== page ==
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Charles Krauthammer Still Unimpressed with Obama’s Pathetic Response to PutinPosted: March 21, 2014
Putin mobilizes thousands of troops, artillery and attack helicopters on Ukraine’s borders and Washington counters with baguettes, American-style. One thing we can say for sure in these uncertain times: The invasion of Ukraine will be catered by the United States.
Why did we deny Ukraine weapons? Because in the Barack Obama-John Kerry worldview, arming the victim might be taken as a provocation. This kind of mind-bending illogic has marked the administration’s response to the whole Crimea affair.
Why, after all, did Obama delay responding to Putin’s infiltration, military occupation and seizure of Crimea in the first place? In order to provide Putin with a path to de-escalation, “an offramp,” the preferred White House phrase.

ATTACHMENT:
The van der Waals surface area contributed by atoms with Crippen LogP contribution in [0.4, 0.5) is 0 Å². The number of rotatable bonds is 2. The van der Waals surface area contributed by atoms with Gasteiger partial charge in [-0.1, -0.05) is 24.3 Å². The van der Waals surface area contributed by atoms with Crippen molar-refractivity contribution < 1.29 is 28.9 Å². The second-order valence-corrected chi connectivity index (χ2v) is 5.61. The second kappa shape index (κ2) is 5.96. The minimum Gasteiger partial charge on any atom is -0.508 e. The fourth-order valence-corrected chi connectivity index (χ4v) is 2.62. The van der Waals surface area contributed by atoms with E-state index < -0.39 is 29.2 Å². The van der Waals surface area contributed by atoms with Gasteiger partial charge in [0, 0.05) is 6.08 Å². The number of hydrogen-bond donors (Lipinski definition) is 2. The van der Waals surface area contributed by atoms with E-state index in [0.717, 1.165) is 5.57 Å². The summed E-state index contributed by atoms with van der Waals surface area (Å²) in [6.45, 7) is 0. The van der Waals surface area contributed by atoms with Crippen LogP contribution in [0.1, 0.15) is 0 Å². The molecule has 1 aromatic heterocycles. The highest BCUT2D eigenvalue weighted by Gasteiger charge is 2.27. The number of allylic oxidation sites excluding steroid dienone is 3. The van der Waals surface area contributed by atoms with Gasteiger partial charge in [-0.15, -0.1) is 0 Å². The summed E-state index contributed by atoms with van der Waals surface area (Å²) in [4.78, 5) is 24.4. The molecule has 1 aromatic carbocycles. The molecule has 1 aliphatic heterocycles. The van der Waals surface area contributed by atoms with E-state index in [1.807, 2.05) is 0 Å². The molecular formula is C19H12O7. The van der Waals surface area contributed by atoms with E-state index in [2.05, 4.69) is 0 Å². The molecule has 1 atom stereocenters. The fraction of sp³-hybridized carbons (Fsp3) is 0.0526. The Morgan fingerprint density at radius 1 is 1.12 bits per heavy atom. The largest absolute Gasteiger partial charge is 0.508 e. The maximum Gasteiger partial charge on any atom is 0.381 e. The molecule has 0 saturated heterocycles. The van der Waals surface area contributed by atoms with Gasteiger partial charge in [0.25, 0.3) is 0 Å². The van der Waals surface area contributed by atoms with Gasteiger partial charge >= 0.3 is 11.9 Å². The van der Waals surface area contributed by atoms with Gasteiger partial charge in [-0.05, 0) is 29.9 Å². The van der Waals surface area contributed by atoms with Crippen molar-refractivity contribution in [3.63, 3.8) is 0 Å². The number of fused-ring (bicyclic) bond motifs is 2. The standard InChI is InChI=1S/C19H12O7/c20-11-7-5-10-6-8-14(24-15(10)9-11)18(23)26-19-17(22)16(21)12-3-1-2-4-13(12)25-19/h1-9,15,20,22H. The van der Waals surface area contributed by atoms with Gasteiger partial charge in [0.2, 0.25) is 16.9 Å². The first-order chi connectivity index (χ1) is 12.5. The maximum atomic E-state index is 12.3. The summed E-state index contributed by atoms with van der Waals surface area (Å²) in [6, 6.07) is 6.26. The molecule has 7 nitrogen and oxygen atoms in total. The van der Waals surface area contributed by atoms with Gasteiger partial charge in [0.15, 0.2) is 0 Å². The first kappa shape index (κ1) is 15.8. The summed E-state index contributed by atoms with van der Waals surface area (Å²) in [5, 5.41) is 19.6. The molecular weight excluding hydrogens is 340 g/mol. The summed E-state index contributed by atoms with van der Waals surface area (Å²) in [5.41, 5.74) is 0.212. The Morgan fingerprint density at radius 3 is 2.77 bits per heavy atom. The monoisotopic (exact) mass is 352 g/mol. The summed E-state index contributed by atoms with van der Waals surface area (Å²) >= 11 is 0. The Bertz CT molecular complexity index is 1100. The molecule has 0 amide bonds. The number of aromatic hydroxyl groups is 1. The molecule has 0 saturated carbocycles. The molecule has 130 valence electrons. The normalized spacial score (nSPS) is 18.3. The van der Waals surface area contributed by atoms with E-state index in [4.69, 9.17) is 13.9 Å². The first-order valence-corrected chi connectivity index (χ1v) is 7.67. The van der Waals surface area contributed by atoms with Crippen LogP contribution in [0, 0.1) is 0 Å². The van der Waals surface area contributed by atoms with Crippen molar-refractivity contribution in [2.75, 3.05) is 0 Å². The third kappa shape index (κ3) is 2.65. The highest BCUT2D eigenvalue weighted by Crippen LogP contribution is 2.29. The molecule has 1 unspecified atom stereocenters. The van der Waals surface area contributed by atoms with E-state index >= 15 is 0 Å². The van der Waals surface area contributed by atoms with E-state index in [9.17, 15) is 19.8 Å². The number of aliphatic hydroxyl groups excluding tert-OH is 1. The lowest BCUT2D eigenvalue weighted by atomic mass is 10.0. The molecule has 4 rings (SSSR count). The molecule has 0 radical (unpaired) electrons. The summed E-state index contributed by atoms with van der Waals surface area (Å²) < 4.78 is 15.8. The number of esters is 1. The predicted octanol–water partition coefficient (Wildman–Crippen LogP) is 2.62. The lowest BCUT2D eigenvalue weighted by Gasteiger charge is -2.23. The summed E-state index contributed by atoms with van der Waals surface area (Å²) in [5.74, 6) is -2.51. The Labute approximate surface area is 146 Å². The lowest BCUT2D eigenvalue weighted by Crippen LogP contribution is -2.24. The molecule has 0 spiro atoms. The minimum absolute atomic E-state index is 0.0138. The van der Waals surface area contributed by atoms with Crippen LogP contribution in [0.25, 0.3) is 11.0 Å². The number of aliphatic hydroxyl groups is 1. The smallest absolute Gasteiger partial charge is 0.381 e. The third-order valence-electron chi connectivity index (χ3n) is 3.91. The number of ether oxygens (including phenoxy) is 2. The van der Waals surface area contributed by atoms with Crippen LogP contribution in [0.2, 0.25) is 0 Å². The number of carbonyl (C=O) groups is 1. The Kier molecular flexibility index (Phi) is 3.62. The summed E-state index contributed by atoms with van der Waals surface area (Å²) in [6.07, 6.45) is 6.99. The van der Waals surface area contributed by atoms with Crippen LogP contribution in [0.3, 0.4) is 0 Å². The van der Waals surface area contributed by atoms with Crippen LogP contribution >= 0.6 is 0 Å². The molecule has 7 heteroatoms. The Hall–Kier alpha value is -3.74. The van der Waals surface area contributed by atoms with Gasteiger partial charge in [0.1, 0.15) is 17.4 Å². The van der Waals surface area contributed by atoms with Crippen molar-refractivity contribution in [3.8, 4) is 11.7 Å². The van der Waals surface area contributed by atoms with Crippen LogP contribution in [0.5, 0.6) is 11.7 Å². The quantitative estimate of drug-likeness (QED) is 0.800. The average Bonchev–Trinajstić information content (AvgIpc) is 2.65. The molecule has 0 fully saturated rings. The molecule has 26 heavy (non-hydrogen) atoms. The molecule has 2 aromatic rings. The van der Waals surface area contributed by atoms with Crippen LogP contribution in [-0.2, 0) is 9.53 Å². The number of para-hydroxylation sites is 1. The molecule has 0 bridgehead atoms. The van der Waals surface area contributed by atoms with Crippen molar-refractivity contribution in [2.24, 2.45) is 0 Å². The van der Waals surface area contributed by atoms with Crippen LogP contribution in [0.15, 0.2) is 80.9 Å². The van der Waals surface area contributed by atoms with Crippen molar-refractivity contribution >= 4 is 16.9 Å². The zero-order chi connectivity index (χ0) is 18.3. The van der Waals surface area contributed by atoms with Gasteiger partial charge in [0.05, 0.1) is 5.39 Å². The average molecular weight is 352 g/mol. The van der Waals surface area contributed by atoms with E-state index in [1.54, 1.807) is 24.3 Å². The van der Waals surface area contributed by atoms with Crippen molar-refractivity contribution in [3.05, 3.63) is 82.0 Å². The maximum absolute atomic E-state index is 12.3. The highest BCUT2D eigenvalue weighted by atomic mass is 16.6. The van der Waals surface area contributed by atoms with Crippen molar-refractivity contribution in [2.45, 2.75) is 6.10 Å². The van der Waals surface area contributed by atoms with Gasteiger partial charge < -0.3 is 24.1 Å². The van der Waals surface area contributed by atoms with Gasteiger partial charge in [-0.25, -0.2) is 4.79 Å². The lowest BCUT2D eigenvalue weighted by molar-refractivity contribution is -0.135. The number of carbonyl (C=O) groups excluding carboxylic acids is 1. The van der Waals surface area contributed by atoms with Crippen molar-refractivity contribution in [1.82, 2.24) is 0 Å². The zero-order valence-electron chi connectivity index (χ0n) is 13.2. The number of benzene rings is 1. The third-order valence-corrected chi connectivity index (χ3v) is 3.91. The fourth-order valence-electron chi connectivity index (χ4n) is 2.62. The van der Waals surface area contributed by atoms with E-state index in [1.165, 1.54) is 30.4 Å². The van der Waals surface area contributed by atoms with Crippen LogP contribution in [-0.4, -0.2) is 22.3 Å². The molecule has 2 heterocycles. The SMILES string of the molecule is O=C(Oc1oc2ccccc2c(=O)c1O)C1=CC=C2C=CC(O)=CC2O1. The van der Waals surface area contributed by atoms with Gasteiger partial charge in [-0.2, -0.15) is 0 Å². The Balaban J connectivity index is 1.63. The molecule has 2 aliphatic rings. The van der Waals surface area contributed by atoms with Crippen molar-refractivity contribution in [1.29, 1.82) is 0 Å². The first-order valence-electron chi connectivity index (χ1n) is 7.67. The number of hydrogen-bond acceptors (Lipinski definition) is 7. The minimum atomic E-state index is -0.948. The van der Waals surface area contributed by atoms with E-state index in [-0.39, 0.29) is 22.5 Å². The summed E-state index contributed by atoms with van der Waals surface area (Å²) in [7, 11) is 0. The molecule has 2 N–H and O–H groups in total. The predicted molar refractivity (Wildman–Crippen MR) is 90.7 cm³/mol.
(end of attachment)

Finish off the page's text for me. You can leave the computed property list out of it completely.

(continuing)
An offramp? Did they really think that Putin was losing, that his invasion of Crimea was a disaster from which he needed some face-saving way out? And that the principal object of American diplomacy was to craft for Putin an exit strategy?
It’s delusional enough to think that Putin — in seizing Crimea, threatening eastern Ukraine, destabilizing Kiev, shaking NATO, terrifying America’s East European allies and making the West look utterly helpless — was actually losing. But to imagine that Putin saw it that way as well and was waiting for American diplomacy to save him from a monumental blunder is totally divorced from reality.
After Obama’s Russian “reset,” missile-defense retreat and Syria comedown, Putin had already developed an undisguised disdain for his U.S. counterpart. Yet even he must have been amazed by this newest American flight of fantasy. Putin reclaims a 200-year-old Russian patrimony with hardly a shot and to wild applause at home — Putin’s 72 percent domestic popularity is 30 points higher than Obama’s — and America’s leaders think he needs rescue?
Putin made it clear that he preferred Sevastopol to good reviews from the “international community.” Yet Obama and Kerry held off doing anything until the Crimean referendum — after which, they ominously threatened, there would be “consequences.”
Seven! Out of 140 million. No Putin. No Dmitry Medvedev. No oligarchs. Nor any of Putin’s inner circle of ex-KGBers. No targeting of the energy sector or banks, Russia’s industrial and financial lifeblood….Read the rest…
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